‘The No.1 Ladies’ Detective Agency’ by Alexander McCall Smith

No1Ladies

Fiction – paperback; Abacus; 256 pages; 2003.

This book and the others in Alexander McCall Smith’s charming series seem to be flavour of the month right now.

The No.1 Ladies’ Detective Agency is certainly an intriguing and quaint book. The central character, Mma Ramotswe, is utterly lovely and especially kind-hearted and the setting of rural Botswana is wonderfully realised.

That’s the good bit.

The bad bit, as far as I’m concerned, is the writing (which is far too simplistic for readers like me who enjoy being challenged) and the plot (which doesn’t exist).

Each self-contained chapter reads like a series of short stories or anecdotes, which is fine if that’s what you like reading, but I found myself becoming bored with this book very quickly. I also struggled to appreciate the stripped back prose which is childlike in its simplicity.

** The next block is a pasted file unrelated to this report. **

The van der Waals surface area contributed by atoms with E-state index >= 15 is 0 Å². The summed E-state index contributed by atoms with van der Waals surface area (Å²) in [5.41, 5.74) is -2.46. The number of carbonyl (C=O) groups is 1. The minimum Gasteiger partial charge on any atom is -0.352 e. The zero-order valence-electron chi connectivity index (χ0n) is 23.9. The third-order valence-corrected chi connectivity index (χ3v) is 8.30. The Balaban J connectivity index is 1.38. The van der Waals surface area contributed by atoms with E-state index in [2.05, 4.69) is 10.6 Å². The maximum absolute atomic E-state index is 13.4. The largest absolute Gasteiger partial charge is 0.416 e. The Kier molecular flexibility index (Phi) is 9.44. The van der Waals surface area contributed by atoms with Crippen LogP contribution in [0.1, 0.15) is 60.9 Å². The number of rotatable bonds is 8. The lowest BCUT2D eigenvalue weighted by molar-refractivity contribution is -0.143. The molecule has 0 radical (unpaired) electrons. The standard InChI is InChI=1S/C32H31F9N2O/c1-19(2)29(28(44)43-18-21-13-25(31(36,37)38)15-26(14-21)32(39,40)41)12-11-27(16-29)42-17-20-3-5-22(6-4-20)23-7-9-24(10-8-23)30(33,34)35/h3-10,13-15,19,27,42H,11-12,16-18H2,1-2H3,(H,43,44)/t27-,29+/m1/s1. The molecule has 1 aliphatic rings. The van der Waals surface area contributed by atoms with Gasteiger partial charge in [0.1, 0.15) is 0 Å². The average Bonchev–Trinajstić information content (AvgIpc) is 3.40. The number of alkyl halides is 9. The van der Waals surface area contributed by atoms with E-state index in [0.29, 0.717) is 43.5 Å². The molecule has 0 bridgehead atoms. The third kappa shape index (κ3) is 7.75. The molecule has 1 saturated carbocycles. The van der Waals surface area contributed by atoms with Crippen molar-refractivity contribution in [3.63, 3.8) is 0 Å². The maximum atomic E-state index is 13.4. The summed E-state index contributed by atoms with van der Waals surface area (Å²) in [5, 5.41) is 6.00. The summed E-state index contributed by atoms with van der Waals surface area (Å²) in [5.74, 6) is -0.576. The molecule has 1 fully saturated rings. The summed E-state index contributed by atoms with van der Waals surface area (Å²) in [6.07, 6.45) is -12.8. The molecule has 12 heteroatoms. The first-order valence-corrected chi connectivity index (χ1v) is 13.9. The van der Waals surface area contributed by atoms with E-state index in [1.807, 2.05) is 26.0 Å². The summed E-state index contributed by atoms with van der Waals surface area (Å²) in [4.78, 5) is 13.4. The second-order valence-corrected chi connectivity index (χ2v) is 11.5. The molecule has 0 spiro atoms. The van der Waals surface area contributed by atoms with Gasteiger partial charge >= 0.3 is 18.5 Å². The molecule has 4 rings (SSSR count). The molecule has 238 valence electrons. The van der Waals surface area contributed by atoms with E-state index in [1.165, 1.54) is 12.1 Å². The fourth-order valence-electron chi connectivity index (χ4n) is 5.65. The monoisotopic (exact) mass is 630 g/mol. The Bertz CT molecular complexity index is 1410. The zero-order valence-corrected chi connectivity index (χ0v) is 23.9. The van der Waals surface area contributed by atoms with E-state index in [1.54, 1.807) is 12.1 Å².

I think this book would appeal to those who don’t read very often or to those over-tired readers who want something they can cruise through with their brain disengaged.

A pleasant enough read, but I won’t be bothering with the rest of the titles in the series.

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8 thoughts on “‘The No.1 Ladies’ Detective Agency’ by Alexander McCall Smith

  1. Funny, I loved this book simply because it didn’t challenge me too much. Some times when work is overly challenging I need a mindless read. I must have come upon this at the right time!

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  2. Ya know–it also may well be that I loved it because I happened upon it right after returning from Africa….I really haven’t warmed to the other books in the series at all. Anyway, further validation that your review was dead spot on. I’ll be anxious to hear what you think of A Ship Made of Paper.

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  3. Been looking through your reviews – and agree with each one I’ve read so far. This one very light – not my sort of thing at all – although I know many people are big fans.

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  4. My mother was recently given a stack of ladies’no l detective books. In what order should she read them and how do we find out how the titles are numbered?
    Thanks, Linda in Nevada

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